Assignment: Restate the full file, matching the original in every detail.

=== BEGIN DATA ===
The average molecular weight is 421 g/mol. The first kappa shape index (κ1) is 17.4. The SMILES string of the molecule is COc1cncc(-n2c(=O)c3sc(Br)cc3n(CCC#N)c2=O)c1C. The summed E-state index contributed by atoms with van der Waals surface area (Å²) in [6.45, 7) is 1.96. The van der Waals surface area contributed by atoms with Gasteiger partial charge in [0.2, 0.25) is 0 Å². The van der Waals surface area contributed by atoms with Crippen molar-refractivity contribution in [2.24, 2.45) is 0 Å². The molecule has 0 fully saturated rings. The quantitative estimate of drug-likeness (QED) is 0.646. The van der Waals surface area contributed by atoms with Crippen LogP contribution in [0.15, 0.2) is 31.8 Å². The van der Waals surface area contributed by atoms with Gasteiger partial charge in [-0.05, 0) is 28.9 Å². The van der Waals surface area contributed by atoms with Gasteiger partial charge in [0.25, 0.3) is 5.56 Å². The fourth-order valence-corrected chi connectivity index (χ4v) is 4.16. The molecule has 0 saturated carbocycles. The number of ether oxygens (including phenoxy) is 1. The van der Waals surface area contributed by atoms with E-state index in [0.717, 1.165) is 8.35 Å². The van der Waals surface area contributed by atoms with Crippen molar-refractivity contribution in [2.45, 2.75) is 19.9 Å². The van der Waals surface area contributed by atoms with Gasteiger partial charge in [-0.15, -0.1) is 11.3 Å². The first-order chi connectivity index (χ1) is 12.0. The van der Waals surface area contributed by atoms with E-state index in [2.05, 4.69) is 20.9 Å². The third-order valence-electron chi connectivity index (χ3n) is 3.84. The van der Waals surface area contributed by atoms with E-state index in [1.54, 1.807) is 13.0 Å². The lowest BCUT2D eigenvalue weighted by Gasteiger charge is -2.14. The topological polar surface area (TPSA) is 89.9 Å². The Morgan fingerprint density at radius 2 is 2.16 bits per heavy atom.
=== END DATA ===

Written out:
The average molecular weight is 421 g/mol. The first kappa shape index (κ1) is 17.4. The SMILES string of the molecule is COc1cncc(-n2c(=O)c3sc(Br)cc3n(CCC#N)c2=O)c1C. The summed E-state index contributed by atoms with van der Waals surface area (Å²) in [6.45, 7) is 1.96. The van der Waals surface area contributed by atoms with Gasteiger partial charge in [0.2, 0.25) is 0 Å². The van der Waals surface area contributed by atoms with Crippen molar-refractivity contribution in [2.24, 2.45) is 0 Å². The molecule has 0 fully saturated rings. The quantitative estimate of drug-likeness (QED) is 0.646. The van der Waals surface area contributed by atoms with Crippen LogP contribution in [0.15, 0.2) is 31.8 Å². The van der Waals surface area contributed by atoms with Gasteiger partial charge in [-0.05, 0) is 28.9 Å². The van der Waals surface area contributed by atoms with Gasteiger partial charge in [0.25, 0.3) is 5.56 Å². The fourth-order valence-corrected chi connectivity index (χ4v) is 4.16. The molecule has 0 saturated carbocycles. The number of ether oxygens (including phenoxy) is 1. The van der Waals surface area contributed by atoms with E-state index in [0.717, 1.165) is 8.35 Å². The van der Waals surface area contributed by atoms with Crippen molar-refractivity contribution in [2.45, 2.75) is 19.9 Å². The van der Waals surface area contributed by atoms with Gasteiger partial charge in [-0.15, -0.1) is 11.3 Å². The first-order chi connectivity index (χ1) is 12.0. The van der Waals surface area contributed by atoms with E-state index in [2.05, 4.69) is 20.9 Å². The third-order valence-electron chi connectivity index (χ3n) is 3.84. The van der Waals surface area contributed by atoms with E-state index in [1.54, 1.807) is 13.0 Å². The lowest BCUT2D eigenvalue weighted by Gasteiger charge is -2.14. The topological polar surface area (TPSA) is 89.9 Å². The Morgan fingerprint density at radius 2 is 2.16 bits per heavy atom.